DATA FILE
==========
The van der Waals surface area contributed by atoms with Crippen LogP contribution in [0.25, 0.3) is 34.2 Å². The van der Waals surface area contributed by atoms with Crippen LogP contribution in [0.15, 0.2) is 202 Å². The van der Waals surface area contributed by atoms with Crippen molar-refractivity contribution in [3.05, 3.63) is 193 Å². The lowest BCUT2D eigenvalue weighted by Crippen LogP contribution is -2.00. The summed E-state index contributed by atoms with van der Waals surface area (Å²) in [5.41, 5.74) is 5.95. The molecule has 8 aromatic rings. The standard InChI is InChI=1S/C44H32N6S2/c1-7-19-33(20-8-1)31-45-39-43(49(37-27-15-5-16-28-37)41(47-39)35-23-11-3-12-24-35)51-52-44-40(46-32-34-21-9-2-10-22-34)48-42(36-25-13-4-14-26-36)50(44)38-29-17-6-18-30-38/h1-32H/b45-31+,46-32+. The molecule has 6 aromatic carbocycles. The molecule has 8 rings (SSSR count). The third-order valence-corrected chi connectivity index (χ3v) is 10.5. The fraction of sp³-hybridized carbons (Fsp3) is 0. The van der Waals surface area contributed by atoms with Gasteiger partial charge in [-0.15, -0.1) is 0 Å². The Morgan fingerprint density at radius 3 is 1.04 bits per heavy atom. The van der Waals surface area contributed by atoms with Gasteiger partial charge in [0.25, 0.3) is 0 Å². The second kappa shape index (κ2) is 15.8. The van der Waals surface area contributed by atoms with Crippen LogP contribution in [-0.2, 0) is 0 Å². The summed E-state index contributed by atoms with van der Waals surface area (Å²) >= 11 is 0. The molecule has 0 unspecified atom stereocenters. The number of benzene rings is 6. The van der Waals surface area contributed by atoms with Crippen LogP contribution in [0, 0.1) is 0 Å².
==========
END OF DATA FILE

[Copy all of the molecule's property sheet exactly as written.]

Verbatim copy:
The van der Waals surface area contributed by atoms with Crippen LogP contribution in [0.25, 0.3) is 34.2 Å². The van der Waals surface area contributed by atoms with Crippen LogP contribution in [0.15, 0.2) is 202 Å². The van der Waals surface area contributed by atoms with Crippen molar-refractivity contribution in [3.05, 3.63) is 193 Å². The lowest BCUT2D eigenvalue weighted by Crippen LogP contribution is -2.00. The summed E-state index contributed by atoms with van der Waals surface area (Å²) in [5.41, 5.74) is 5.95. The molecule has 8 aromatic rings. The standard InChI is InChI=1S/C44H32N6S2/c1-7-19-33(20-8-1)31-45-39-43(49(37-27-15-5-16-28-37)41(47-39)35-23-11-3-12-24-35)51-52-44-40(46-32-34-21-9-2-10-22-34)48-42(36-25-13-4-14-26-36)50(44)38-29-17-6-18-30-38/h1-32H/b45-31+,46-32+. The molecule has 6 aromatic carbocycles. The molecule has 8 rings (SSSR count). The third-order valence-corrected chi connectivity index (χ3v) is 10.5. The fraction of sp³-hybridized carbons (Fsp3) is 0. The van der Waals surface area contributed by atoms with Gasteiger partial charge in [-0.15, -0.1) is 0 Å². The Morgan fingerprint density at radius 3 is 1.04 bits per heavy atom. The van der Waals surface area contributed by atoms with Gasteiger partial charge in [0.25, 0.3) is 0 Å². The second kappa shape index (κ2) is 15.8. The van der Waals surface area contributed by atoms with Crippen LogP contribution in [-0.2, 0) is 0 Å². The summed E-state index contributed by atoms with van der Waals surface area (Å²) >= 11 is 0. The molecule has 0 unspecified atom stereocenters. The number of benzene rings is 6. The van der Waals surface area contributed by atoms with Crippen LogP contribution in [0, 0.1) is 0 Å².